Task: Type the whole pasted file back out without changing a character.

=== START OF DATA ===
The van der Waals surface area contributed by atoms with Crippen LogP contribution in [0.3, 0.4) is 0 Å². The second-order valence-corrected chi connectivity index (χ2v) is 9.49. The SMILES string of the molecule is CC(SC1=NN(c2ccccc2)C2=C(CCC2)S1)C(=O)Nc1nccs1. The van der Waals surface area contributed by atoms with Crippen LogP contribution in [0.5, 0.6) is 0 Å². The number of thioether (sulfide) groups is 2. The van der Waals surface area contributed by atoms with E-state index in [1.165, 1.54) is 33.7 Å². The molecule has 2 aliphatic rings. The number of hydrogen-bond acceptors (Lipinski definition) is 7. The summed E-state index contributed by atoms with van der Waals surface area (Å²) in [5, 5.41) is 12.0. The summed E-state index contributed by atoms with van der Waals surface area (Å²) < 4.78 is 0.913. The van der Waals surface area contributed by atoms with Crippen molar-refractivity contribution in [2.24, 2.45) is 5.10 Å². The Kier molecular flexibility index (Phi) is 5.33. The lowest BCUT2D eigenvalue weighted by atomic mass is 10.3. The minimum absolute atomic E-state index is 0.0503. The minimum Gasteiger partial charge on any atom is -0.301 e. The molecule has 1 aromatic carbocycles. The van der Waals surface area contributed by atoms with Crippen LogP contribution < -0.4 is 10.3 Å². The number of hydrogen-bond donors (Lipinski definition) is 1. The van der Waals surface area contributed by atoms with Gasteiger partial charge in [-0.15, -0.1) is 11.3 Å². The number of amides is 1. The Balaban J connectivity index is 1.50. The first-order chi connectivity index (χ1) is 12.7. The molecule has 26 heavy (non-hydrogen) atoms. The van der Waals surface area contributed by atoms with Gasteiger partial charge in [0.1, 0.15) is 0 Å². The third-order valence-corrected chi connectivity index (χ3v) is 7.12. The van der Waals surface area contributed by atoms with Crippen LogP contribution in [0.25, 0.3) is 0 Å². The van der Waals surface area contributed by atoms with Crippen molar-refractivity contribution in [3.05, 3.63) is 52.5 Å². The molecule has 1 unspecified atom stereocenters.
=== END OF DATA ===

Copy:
The van der Waals surface area contributed by atoms with Crippen LogP contribution in [0.3, 0.4) is 0 Å². The second-order valence-corrected chi connectivity index (χ2v) is 9.49. The SMILES string of the molecule is CC(SC1=NN(c2ccccc2)C2=C(CCC2)S1)C(=O)Nc1nccs1. The van der Waals surface area contributed by atoms with Crippen LogP contribution in [0.5, 0.6) is 0 Å². The number of thioether (sulfide) groups is 2. The van der Waals surface area contributed by atoms with E-state index in [1.165, 1.54) is 33.7 Å². The molecule has 2 aliphatic rings. The number of hydrogen-bond acceptors (Lipinski definition) is 7. The summed E-state index contributed by atoms with van der Waals surface area (Å²) in [5, 5.41) is 12.0. The summed E-state index contributed by atoms with van der Waals surface area (Å²) < 4.78 is 0.913. The van der Waals surface area contributed by atoms with Crippen molar-refractivity contribution in [2.24, 2.45) is 5.10 Å². The Kier molecular flexibility index (Phi) is 5.33. The lowest BCUT2D eigenvalue weighted by atomic mass is 10.3. The minimum absolute atomic E-state index is 0.0503. The minimum Gasteiger partial charge on any atom is -0.301 e. The molecule has 1 aromatic carbocycles. The van der Waals surface area contributed by atoms with Crippen LogP contribution < -0.4 is 10.3 Å². The number of hydrogen-bond donors (Lipinski definition) is 1. The van der Waals surface area contributed by atoms with Gasteiger partial charge in [-0.15, -0.1) is 11.3 Å². The number of amides is 1. The Balaban J connectivity index is 1.50. The first-order chi connectivity index (χ1) is 12.7. The molecule has 26 heavy (non-hydrogen) atoms. The van der Waals surface area contributed by atoms with Gasteiger partial charge in [0.1, 0.15) is 0 Å². The third-order valence-corrected chi connectivity index (χ3v) is 7.12. The van der Waals surface area contributed by atoms with Crippen LogP contribution in [0.25, 0.3) is 0 Å². The van der Waals surface area contributed by atoms with Crippen molar-refractivity contribution in [3.05, 3.63) is 52.5 Å². The molecule has 1 unspecified atom stereocenters.